A Front for the FBI?
Jon soon realized he was onto something, so he decided to give his service a name and throw open its doors to users. But it turned out somebody else already owned the domain name for YouTorrent, so Jon negotiated to buy it for $20,000—money he had earned from computer consulting jobs. Jon says it costs him about $500 per month to run YouTorrent. And so far, the site, which is free to use and carries no advertising, isn't generating any revenue.
Still, Jon says he's amazed by the rapid growth of YouTorrent, which has rapidly blossomed into an Internet movement. There are even rumors in the blogosphere that the site is a front for the FBI, which supposedly is using it to catch illegal downloaders in the act. Jon dismisses the idea as absurd.
The popularity of YouTorrent proves torrents are moving from being a niche product used by tech-savvy surfers to the mainstream of Net downloads. According to market watcher JupiterResearch, roughly 20% of Web surfers now use file-sharing sites, although senior analyst Ian Fogg reckons that's a conservative estimate because many users don't want to admit to their often illegal downloading activity. "The likelihood is that the number of consumers using file-sharing is much higher," he says.
Subtle Legal Distinctions
By tapping into this trend, YouTorrent has put a user-friendly face on technology most commonly associated with Internet piracy. Jon is adamant that YouTorrent doesn't condone the downloading of illegal material. It's easy, for instance, to restrict searches to 100% legal torrents. Jon also notes that some torrents mix legal and illegal material—making it impossible to tell whether users of those sites are breaking the law.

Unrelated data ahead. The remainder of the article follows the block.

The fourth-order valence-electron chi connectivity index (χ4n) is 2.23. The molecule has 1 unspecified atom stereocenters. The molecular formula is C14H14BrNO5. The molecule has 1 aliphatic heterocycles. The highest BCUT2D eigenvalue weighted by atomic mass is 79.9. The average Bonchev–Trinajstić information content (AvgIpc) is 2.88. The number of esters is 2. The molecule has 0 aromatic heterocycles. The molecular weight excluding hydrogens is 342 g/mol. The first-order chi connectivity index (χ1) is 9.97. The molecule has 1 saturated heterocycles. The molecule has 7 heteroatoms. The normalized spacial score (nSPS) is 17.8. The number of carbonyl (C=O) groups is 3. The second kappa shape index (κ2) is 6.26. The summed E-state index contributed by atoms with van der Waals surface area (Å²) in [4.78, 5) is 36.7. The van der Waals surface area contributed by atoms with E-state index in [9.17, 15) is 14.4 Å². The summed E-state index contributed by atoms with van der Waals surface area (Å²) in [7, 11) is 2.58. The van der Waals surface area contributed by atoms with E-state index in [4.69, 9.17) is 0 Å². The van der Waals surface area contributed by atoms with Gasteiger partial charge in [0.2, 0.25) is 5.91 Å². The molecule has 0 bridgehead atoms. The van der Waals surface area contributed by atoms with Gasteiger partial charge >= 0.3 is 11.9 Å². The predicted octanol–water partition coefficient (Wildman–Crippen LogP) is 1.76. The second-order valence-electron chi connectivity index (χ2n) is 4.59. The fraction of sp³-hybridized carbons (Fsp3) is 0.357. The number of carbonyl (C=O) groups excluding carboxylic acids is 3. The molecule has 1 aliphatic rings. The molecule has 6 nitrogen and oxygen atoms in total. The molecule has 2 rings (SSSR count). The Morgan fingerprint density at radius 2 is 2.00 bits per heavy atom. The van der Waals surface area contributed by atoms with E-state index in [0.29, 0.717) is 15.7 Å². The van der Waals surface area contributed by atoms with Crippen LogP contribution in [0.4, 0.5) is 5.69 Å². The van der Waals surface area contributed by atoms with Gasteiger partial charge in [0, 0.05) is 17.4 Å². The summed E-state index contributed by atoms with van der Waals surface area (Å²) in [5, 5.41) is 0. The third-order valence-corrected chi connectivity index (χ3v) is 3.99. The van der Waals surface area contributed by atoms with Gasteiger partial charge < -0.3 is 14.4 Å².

Such subtleties might be lost on Hollywood companies looking to stop illegal file downloads by any means. That's why Jon is staying underground, at least until some of the legal issues get sorted out.
In the meantime, he's looking for ways to improve the site, including creating custom feeds to other torrent sites that would make searching for files even faster. If everything goes according to plan, Jon also wants to expand into other media—particularly gaming—to make YouTorrent a one-stop shop for downloading torrent-based content. "My goal is to be in the top 100 most-visited sites on the Internet in two years," he says.
High Hopes for High Profits
Whether that happens depends on how music labels and movie studios react to the growth of downloads. Some industry observers see signs of warming, pointing in particular to the free, ad-supported Hulu online-video site launched last year by NBC Universal (GE) and News Corp. (NWS), which currently is in U.S. trials. Although Hulu has gotten off to a slow start, analysts say it's a sign major content providers are starting to embrace the Net.
Predictably, Jon's aspirations for YouTorrent are sky high. "If I can corner the torrent market," he says, "everyone would rely on the site for profits, just as people look to Google for search-based advertising revenue." Immodest, perhaps, but if he can steer clear of prosecutors, this young British entrepreneur may just be onto something.